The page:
Growing up as a Black girl meant playing with pale plastic dolls I’d eventually envy and absorbing history that often was not my own. Gelling down my hair unnaturally flat. Admiring the light eyes and skin of my favorite Disney Channel characters. Explaining to my white friends that my food was not weird, gross, or dog food, but from Jamaica — and it was delicious. After 15 years of wondering how much longer I’d go without seeing my people in the influence of our country, I was introduced to Ketanji Brown Jackson, with her African name and Black excellence.
Miami-raised Judge Jackson grew up competing in debate tournaments and organizing student government campaigns, driving her to “persevere” with her ambitions and apply to Harvard, even after being dissuaded by her guidance counselor who told her not to set her “sights so high.” Often on campus, I’m surrounded by students who set high standards for themselves and reach for scholarships and art accolades. At such a rigorous school, I see Jackson’s character in my classmates who excel in their arts and academics.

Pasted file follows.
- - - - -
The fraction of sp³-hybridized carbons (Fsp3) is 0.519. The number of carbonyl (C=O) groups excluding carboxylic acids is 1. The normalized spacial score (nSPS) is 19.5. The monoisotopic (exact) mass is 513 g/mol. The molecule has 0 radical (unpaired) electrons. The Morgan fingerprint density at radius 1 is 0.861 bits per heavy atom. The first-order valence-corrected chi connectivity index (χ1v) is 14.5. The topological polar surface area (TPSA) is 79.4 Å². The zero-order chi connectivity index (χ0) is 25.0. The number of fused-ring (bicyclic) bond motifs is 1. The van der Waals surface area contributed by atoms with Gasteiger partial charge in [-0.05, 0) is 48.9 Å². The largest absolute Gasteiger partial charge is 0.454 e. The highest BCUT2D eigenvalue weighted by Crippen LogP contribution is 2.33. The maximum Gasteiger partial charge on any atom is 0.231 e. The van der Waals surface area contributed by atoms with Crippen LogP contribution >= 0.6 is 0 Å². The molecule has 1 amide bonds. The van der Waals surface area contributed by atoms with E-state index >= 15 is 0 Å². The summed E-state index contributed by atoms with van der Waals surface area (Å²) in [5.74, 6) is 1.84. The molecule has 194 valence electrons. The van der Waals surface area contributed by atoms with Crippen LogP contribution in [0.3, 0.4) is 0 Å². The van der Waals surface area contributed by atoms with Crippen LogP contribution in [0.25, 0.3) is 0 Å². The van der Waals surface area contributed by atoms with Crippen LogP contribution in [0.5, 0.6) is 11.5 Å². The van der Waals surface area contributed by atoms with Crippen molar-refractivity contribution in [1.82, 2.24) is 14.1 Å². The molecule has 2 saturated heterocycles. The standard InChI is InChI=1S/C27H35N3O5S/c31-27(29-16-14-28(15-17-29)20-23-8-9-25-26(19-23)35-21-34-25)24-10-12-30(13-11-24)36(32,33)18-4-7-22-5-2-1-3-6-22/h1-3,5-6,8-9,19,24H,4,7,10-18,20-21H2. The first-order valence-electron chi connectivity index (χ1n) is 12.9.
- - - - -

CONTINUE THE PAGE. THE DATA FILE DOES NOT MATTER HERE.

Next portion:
With Jackson comes the reflection of women, Black people, debaters, aspiring politicians, and dreamers with the thirst for more. Despite her ability to persevere, it is no secret that highly ranked public positions lack representation. The 2020 US Census findings show that while minorities comprise about 40% of the population, the Partnership for Public Service in 2021 revealed that only 23% of all career Senior Executive Service members are people of color.
When minorities are not represented in their government, a missing connection develops that hinders the passage of effective regulation specific to those unheard needs. This leads to a lack of government trust and overall inefficiency. For example, the newly passed “Stop WOKE Act,” affirmed by a Floridian state legislature that’s about 69% white, prioritizes the comfort of the privileged over the basic need for minorities to have their history accurately represented in schools.
The lack of trust between citizens and government starts when governments around the world do not best serve the needs of all groups. In the United States, we see this clearly from the exacerbation of the fight for civil rights to recorded rates of discrimination in our legal and infrastructure systems. It’s a shame that so many feel government distrust is justified, whether it’s because of economic insecurity or poor logical and scientific communication. The reality is that more people need to vote and assume higher positions to create the change we need to better serve ethnic and economically marginalized groups. Luckily, we see an increase in minority numbers for both, but this is just the beginning of some overdue progress.
Jackson is the fourth person of color to serve on the court and the sixth woman.